Trichoplusia ni Hbner Lepidoptera Noctidae

Natural History

Distribütion. The origin of cabbage looper is uncertain, but it is now found in Africa, Asia, Europe, and in the Americas. In North America, it is found throughout Canada, Mexico, and the United States wherever crucifers are cultivated. Overwintering in the United States apparently occurs only in the southernmost states, however. It is somewhat erratic in occurrence—typically very abundant one year, and then scarce for 2-3 years; this is likely due to nuclear polyhedrosis virus and differing success in dispersal from southern to northern areas. Cabbage looper is highly dispersive, and is sometimes found at high altitudes and far from shore. Flight ranges of approximately 200 km have been estimated.

Host Plants. Cabbage looper feeds on a wide variety of cultivated plants and weeds. As its common name implies, it feeds readily on crucifers, and has been reported damaging broccoli, cabbage, cauliflower, Chinese cabbage, collards, kale, mustard, radish, rutabaga, turnip, and watercress. Other vegetable crops injured include beet, cantaloupe, celery, cucumber, lima bean, lettuce, parsnip, pea, pepper, potato, snap bean, spinach, squash, sweet potato, tomato, and watermelon. Additional hosts are flower crops such as chrysanthemum, hollyhock, snapdragon, and sweetpea, and field crops such as cotton and tobacco. With such a wide range of crops serving as suitable hosts, it is not surprising that an extremely wide range of broadleaf weeds also serve as hosts (Eichlin and Cunningham, 1978; Soo Hoo et al. 1984), though the weeds vary somewhat with geographic locale, depending on availability. Surprisingly few common agricultural weeds are frequent hosts; among those that are suitable are lambsquarters, Chenopodium album; wild lettuce, Lactuca spp.; dandelion, Taraxacum officinale; and curly dock, Rumex crispus.

Despite the wide host range of cabbage looper, not all hosts are equivalent. For example, Elsey and Rabb (1967) compared the suitability of collards and tobacco and reported differing suitabilities. Adults preferred to oviposit on collards when given a choice, and early instar survival was higher on collards. However, once the third instar was attained, survival was equivalent on both hosts, and pupal weights were only slightly diminished when larvae were reared on tobacco. Sutherland (1966) studied the growth rate of cabbage looper fed on a wide variety of crops and weeds. He found relatively small differences among the different crucifer crops, and many other vegetable crops and some weeds were equally suitable for larval growth. Soo Hoo et al. (1984) conducted one of the most complete studies of relative suitability, and reported that only about one-third of the plants tested were suitable for complete development of larvae.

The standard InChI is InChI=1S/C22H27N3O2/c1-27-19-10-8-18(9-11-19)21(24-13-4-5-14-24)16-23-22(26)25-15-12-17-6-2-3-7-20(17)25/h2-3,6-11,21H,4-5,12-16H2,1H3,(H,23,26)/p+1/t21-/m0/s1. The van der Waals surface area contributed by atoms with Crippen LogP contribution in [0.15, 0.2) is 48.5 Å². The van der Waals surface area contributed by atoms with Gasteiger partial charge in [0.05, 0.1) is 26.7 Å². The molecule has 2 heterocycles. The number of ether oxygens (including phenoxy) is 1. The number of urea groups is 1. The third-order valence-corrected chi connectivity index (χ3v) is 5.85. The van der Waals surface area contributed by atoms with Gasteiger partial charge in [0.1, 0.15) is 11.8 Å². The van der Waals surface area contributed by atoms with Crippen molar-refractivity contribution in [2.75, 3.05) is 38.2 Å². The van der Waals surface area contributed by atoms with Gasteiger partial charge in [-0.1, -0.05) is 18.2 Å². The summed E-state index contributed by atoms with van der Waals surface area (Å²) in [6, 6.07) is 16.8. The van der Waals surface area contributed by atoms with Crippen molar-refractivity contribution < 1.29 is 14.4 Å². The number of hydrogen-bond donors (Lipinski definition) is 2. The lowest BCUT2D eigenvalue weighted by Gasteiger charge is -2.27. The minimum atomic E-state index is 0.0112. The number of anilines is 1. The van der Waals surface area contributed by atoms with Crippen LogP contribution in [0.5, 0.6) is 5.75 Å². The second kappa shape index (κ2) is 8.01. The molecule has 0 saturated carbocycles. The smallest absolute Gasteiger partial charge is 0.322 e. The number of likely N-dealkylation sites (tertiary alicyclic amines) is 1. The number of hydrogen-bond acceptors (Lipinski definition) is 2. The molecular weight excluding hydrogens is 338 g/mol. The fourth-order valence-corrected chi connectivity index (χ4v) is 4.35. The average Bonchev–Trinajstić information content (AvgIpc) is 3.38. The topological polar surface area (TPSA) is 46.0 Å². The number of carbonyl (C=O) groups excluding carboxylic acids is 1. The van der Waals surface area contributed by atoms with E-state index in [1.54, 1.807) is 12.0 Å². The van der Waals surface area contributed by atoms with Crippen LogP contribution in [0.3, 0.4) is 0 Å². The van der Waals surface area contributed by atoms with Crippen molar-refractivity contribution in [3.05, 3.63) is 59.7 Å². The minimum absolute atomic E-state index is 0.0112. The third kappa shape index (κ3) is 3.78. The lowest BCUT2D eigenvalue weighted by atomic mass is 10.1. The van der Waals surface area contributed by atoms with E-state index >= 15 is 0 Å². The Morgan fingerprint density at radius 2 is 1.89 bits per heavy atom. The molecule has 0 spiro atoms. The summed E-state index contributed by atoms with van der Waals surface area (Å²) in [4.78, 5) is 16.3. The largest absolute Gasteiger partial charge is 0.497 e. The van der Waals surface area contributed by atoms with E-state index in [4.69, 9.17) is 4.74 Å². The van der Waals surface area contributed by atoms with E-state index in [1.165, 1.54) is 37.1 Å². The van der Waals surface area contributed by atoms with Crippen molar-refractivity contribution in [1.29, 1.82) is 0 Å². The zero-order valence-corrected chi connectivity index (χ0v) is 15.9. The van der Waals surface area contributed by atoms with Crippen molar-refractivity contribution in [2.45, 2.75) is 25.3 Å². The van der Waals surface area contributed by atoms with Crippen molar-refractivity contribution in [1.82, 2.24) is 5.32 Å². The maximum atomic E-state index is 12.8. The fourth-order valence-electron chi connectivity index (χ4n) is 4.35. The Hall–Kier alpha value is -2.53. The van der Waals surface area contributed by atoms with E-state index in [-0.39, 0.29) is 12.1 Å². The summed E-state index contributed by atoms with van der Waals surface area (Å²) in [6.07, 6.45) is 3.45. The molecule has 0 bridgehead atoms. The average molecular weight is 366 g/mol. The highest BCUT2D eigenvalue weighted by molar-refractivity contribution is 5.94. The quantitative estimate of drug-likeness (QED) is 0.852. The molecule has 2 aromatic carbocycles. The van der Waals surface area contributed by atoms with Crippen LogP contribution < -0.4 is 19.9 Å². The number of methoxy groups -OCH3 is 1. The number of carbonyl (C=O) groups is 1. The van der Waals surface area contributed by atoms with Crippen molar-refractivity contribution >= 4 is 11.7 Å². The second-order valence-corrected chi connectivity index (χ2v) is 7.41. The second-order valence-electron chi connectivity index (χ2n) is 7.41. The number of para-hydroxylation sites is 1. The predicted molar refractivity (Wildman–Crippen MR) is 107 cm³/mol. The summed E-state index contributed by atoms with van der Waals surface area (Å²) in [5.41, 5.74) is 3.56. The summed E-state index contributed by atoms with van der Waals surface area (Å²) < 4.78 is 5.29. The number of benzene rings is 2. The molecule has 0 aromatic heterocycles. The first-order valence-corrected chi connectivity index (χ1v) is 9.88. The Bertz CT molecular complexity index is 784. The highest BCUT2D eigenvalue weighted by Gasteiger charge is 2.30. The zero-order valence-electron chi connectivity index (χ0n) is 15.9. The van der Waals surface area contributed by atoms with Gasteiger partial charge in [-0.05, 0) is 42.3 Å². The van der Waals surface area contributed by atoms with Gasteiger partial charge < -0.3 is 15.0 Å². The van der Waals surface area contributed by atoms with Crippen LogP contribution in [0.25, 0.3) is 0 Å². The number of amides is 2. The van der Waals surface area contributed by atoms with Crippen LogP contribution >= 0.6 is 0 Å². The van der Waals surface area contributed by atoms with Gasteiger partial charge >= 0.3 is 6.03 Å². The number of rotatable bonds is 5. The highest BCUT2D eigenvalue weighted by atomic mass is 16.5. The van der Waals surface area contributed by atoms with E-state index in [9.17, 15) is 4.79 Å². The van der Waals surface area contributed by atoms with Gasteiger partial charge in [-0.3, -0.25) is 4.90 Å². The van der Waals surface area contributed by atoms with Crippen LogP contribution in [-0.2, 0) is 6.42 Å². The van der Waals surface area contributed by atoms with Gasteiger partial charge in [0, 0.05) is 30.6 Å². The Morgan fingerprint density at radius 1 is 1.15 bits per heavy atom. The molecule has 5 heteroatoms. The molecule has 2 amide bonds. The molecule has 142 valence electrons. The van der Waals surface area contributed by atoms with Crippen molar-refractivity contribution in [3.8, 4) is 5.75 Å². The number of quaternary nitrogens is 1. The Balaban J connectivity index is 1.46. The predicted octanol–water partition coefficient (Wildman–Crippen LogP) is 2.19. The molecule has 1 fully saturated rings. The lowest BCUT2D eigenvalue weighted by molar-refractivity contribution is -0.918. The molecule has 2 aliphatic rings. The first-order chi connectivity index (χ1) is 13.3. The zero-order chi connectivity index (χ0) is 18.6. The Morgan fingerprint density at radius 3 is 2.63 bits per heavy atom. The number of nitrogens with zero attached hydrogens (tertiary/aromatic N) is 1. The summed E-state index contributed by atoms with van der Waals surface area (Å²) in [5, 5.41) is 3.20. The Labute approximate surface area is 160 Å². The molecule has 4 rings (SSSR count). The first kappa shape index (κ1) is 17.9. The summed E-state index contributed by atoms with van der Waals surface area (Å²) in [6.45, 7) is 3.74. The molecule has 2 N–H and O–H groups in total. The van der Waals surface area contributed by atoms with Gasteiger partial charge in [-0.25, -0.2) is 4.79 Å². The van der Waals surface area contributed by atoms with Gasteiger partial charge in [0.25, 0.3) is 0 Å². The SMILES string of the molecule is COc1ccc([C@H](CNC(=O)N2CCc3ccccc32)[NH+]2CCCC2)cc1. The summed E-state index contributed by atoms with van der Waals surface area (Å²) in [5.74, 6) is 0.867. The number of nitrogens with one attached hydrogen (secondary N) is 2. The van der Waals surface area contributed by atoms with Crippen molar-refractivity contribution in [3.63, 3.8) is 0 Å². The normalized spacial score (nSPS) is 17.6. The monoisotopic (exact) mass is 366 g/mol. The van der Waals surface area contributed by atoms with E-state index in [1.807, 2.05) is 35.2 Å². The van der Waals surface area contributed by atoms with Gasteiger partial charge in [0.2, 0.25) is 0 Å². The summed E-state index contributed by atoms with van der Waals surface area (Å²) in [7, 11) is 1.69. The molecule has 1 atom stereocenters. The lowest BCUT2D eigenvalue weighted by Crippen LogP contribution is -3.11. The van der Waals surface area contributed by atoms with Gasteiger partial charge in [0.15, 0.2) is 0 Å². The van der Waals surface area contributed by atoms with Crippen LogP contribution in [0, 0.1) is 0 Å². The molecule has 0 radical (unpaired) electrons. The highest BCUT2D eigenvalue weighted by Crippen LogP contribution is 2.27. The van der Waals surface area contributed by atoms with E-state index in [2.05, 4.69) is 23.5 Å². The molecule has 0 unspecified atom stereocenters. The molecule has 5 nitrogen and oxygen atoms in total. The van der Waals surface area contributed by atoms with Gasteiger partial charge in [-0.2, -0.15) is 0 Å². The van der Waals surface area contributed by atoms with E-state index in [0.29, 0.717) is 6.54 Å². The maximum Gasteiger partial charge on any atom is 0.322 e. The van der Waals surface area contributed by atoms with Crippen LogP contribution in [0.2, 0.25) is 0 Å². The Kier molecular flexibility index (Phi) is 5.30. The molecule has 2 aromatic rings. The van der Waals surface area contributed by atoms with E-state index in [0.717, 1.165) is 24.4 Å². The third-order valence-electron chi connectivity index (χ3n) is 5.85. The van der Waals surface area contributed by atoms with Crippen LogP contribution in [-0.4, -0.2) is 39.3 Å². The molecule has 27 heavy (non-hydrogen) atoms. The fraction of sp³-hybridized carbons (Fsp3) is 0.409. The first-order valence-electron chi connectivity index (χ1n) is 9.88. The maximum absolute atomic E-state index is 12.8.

A survey of looper pests infesting crops in Alabama revealed that though cabbage looper could be recovered from numerous hosts (clover, cotton, crucifers, peanut, soybean, sweet potato, tomato), most were found on cotton and crucifer crops. Soybean looper, Pseudoplusia includens (Walker), an insect easily confused with cabbage looper and having a similar broad host range, occurred predominately on soybean (Canerday and Arant, 1966).

The adults feed on nectar from a wide range of flowering plants, including clover, Trifolium spp.; goldenrod, Solidago canadensis; dogbane, Apocynum spp.; sunflower, Helianthus spp.; and others.

Natural Enemies. Cabbage looper is attacked by numerous natural enemies, and the effectiveness of each seems to vary spatially, temporally, and with crop environment. Most studies noted the effectiveness of wasp and tachinid parasitoids, and a nuclear polyhedrosis virus (NPV). Predation has not been well-studied except in cotton.

In studies conducted on collards in North Carolina, Elsey and Rabb (1970a) observed considerable variation in the impact of natural enemies between years. They determined that Trichogramma (Hymenoptera: Trichogrammatidae) egg parasitoids were not very important; they were reared from less than 5% of the eggs. They identified no major mortality factors until the fifth instar, despite the presence of considerable 'disappearance' during this period. Either predators or weather could account for these larval deaths. During the latter instars, Voria ruralis (Fallen) (Diptera: Tachinidae), an endoparasite attacking the medium-or large-size larvae, was the dominant cause of death, accounting for an average of about 53% mortality. Elsey and Rabb (1970b) presented the biology of this important parasitoid. Trichoplusia ni NPV caused about 12% mortality, and undetermined fungi about 10%. Copidosoma truncatellum (Dalman) (Hymenoptera: Encyrtidae) was the other significant mortality factor, but accounted for only 6-7% mortality. Copido-soma truncatellum oviposits in cabbage looper eggs, emerging from and killing the mature larvae or pre-pupae.

In studies conducted in California involving cabbage, Oatman and Platner (1969) reported that egg parasitism of cabbage looper by Trichogramma, while variable, could reach about 35%. Larval parasitism averaged 38.9%, and tended to increase toward the end of the year. The tachinid V. ruralis was the dominant parasitoid, and was especially abundant in the autumn and winter months. The other principal para-sitoids, especially during summer and autumn, were C. truncatellum and Hyposoter exiguae (Viereck) (Hym-enoptera: Ichneumonidae). The latter species is a solitary endoparasite that attacks small larvae. A total of 24 species of parasitoids were observed: 14 wasps and 10 flies. Despite the abundance of parasitoids, however, the authors concluded that T. ni NPV was the key factor affecting populations.